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    Mark

    Paul and BobC.

    Many thanks for your respective comments.

    I had a sense that sod is putting more weight on this highly theoretical aspect than can be empirically verified in the complex, real world that we live on. Sort of “clutching at straws”.

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    Roy Hogue

    “Today’s scientists have substituted mathematics for experiments, and they wander off through equation after equation, and eventually build a structure which has no relation to reality.”
    Nikola Tesla.

    Mark @200,

    If Tesla had not been so disdainful of the math he might be well known today for the useful things he invented instead of spectacular fireworks from his failed attempts to transmit power via RF.

    Perhaps it takes the math and the experiments.

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    Mark

    Roy,

    I hardly believe Tesla was disdainful of mathematics. Rather, that he disdained mathematical constructs for their own sake as a substitute for real experimentation.

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    A few people have commented about my recent article – Theory and Experiment – Atmospheric Radiation, and I thought it might be worth addressing one point.

    Paul said on November 1st, 2010 at 10:46 pm:

    ..and yet this theory leaves out entirely the observable fact that the dominating form of heat transfer from the surface, by day, is convection, from the surface to the tropopause, rather than radiation.

    The theory of radiative transfer through the atmosphere is just that – radiative transfer.

    Convection changes the temperature profile of the lower atmosphere. Everyone understands and accepts that. It isn’t some missing element of atmospheric physics – it’s in all the atmospheric physics textbooks.

    Because convection changes the temperature profile of the lower atmosphere it affects the radiation we will measure at the top of atmosphere – and at the ground.

    The measurements that were noted in the article all relied on knowing the temperature profile in the atmosphere.

    If you know the temperature profile in the atmosphere and you know the concentration of radiative absorbers (CO2, water vapor, CH4 etc) then you can calculate the interaction between the atmosphere and radiation.

    If someone has a theory about what flux (W/m^2) or spectrum (W/m^2.sr.um vs wavelength) they will see at the top of atmosphere or the ground then their theory should match reality.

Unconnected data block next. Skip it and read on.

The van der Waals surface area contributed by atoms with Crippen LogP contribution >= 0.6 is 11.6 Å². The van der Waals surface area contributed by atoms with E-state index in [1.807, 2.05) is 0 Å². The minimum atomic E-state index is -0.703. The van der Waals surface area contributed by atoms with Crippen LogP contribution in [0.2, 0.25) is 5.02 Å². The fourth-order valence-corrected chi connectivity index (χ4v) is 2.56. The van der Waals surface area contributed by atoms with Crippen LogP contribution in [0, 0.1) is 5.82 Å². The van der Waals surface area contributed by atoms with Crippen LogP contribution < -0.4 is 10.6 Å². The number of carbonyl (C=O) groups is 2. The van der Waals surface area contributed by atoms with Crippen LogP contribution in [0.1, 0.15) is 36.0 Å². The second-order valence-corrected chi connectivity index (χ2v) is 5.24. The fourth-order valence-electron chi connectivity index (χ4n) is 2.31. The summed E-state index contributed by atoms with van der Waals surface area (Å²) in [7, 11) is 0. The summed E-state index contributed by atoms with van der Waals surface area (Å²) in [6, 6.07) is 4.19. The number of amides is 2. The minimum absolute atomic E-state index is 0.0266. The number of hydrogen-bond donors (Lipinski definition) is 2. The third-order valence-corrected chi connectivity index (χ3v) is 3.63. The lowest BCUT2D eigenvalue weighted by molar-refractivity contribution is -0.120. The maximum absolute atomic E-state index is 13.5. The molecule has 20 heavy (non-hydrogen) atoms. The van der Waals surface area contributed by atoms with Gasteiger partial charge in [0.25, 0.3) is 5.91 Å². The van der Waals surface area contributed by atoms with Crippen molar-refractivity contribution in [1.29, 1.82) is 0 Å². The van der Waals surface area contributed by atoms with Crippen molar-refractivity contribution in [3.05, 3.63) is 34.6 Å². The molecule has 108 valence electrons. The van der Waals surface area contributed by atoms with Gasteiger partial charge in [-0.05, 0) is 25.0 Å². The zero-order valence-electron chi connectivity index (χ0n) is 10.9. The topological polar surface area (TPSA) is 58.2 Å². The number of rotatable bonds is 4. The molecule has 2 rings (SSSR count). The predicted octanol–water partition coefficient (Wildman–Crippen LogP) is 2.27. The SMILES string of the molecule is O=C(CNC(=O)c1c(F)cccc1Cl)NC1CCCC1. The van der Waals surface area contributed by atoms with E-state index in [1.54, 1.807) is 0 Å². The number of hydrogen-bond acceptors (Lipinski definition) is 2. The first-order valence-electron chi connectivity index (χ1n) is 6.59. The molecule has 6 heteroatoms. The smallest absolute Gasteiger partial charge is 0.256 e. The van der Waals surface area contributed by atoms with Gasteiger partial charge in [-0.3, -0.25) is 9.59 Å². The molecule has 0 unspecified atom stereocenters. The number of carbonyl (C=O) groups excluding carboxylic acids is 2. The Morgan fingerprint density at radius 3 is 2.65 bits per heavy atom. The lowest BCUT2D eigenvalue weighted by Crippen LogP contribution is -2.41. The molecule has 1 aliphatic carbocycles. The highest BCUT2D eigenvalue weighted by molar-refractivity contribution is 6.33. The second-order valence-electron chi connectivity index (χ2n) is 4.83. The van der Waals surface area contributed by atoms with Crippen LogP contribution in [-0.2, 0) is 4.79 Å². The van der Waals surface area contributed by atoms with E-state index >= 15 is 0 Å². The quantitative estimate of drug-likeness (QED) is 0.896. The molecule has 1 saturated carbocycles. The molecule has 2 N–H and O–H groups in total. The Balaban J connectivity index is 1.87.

The standard theory does match reality (measurements) – all provided in the article. Dr. Nicol’s paper appears to miss a very important part of the theory and also provides no experimental evidence to back up whatever it is he is claiming.

    The fact that convection is the dominant form of heat transfer in the lower atmosphere doesn’t falsify the theory of radiative transfer. It’s only because so many people write dodgy papers on the subject of radiation that it gets attention. If the major confusion was about convection then I would write many articles on convection – and probably then people would comment:

    “..his theory totally leaves out the important aspect that radiative heating by the sun and radiative cooling to space from the atmosphere are the major mechanisms of heat balance in the climate system..”

    Perhaps if I start every article with a paragraph on the importance of convection as the dominant form of heat transfer in the lower atmosphere less people will think it has been neglected?

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    Paul

    @ScienceofDoom:
    November 3rd, 2010 at 5:26 pm

    The fact that convection is the dominant form of heat transfer in the lower atmosphere doesn’t falsify the theory of radiative transfer. It’s only because so many people write dodgy papers on the subject of radiation that it gets attention. If the major confusion was about convection then I would write many articles on convection – and probably then people would comment:

    “..his theory totally leaves out the important aspect that radiative heating by the sun and radiative cooling to space from the atmosphere are the major mechanisms of heat balance in the climate system..”

    Perhaps if I start every article with a paragraph on the importance of convection as the dominant form of heat transfer in the lower atmosphere less people will think it has been neglected?

    Well thanks for the frank admission that convection, not radiation, is the dominant form of heat transfer in the lower atmosphere. By ‘lower atmosphere’, you mean the troposphere, a column of air seven to seventeen kilometres in height and including not only the bulk of the atmospheric water vapour but also all of our clouds and weather systems.

    I beg to differ in the conclusion that you take from that, that this simple fact “doesn’t falsify the theory of radiative transfer.”

    That is like saying, in terms of blockading a city with sea-access, that because 50% of the city’s needs are imported from the surrounding countryside, it would only take a few weeks of a land blockade to bring it to its knees, ‘assuming that the sea-transport remains the same’. Any assumption needs to validated in terms of the real world or else the discussion is only in relationship to hypothetical situations divorced from reality.

    When you apply the physics that relate to a parcel of gas, contained in a vessel within a laboratory, to a column of air ten kilometres in height in the real atmosphere and assume that the same conditions will apply that is a non sequitur of the highest order. Yet, for the ‘green-house’ conjecture to be true requires, absolutely, that assumption be made and applied to the real world atmosphere. At that very point the theory breaks down as an absurdity.